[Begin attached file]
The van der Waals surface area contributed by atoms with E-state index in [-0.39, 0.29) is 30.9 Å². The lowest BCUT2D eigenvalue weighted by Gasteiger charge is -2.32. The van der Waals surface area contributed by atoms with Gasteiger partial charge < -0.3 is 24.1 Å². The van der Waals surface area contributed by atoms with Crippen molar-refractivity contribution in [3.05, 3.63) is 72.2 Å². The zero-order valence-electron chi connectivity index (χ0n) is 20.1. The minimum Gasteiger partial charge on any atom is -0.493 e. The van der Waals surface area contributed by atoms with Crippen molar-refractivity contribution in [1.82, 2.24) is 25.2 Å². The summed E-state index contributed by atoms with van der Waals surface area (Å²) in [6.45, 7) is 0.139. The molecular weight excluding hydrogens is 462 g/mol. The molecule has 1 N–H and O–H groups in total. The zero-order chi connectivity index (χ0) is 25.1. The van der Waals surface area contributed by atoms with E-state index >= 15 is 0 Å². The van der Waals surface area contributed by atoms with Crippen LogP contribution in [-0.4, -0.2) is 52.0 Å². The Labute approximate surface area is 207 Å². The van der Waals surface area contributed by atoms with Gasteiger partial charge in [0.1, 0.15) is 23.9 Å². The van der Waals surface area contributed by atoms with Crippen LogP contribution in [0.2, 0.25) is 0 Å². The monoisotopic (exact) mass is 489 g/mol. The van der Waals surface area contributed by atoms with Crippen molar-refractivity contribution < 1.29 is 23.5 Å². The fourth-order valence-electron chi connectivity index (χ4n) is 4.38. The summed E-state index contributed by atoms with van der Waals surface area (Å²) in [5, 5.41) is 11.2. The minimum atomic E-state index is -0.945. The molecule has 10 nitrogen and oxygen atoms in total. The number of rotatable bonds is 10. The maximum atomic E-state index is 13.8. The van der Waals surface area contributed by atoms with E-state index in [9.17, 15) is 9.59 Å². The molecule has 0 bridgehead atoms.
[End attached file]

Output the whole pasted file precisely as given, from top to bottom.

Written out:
The van der Waals surface area contributed by atoms with E-state index in [-0.39, 0.29) is 30.9 Å². The lowest BCUT2D eigenvalue weighted by Gasteiger charge is -2.32. The van der Waals surface area contributed by atoms with Gasteiger partial charge < -0.3 is 24.1 Å². The van der Waals surface area contributed by atoms with Crippen molar-refractivity contribution in [3.05, 3.63) is 72.2 Å². The zero-order valence-electron chi connectivity index (χ0n) is 20.1. The minimum Gasteiger partial charge on any atom is -0.493 e. The van der Waals surface area contributed by atoms with Crippen molar-refractivity contribution in [1.82, 2.24) is 25.2 Å². The summed E-state index contributed by atoms with van der Waals surface area (Å²) in [6.45, 7) is 0.139. The molecular weight excluding hydrogens is 462 g/mol. The molecule has 1 N–H and O–H groups in total. The zero-order chi connectivity index (χ0) is 25.1. The van der Waals surface area contributed by atoms with E-state index >= 15 is 0 Å². The van der Waals surface area contributed by atoms with Crippen LogP contribution in [-0.4, -0.2) is 52.0 Å². The Labute approximate surface area is 207 Å². The van der Waals surface area contributed by atoms with Gasteiger partial charge in [0.1, 0.15) is 23.9 Å². The van der Waals surface area contributed by atoms with Crippen LogP contribution in [0.2, 0.25) is 0 Å². The monoisotopic (exact) mass is 489 g/mol. The van der Waals surface area contributed by atoms with Crippen molar-refractivity contribution < 1.29 is 23.5 Å². The fourth-order valence-electron chi connectivity index (χ4n) is 4.38. The summed E-state index contributed by atoms with van der Waals surface area (Å²) in [5, 5.41) is 11.2. The minimum atomic E-state index is -0.945. The molecule has 10 nitrogen and oxygen atoms in total. The number of rotatable bonds is 10. The maximum atomic E-state index is 13.8. The van der Waals surface area contributed by atoms with E-state index in [9.17, 15) is 9.59 Å². The molecule has 0 bridgehead atoms.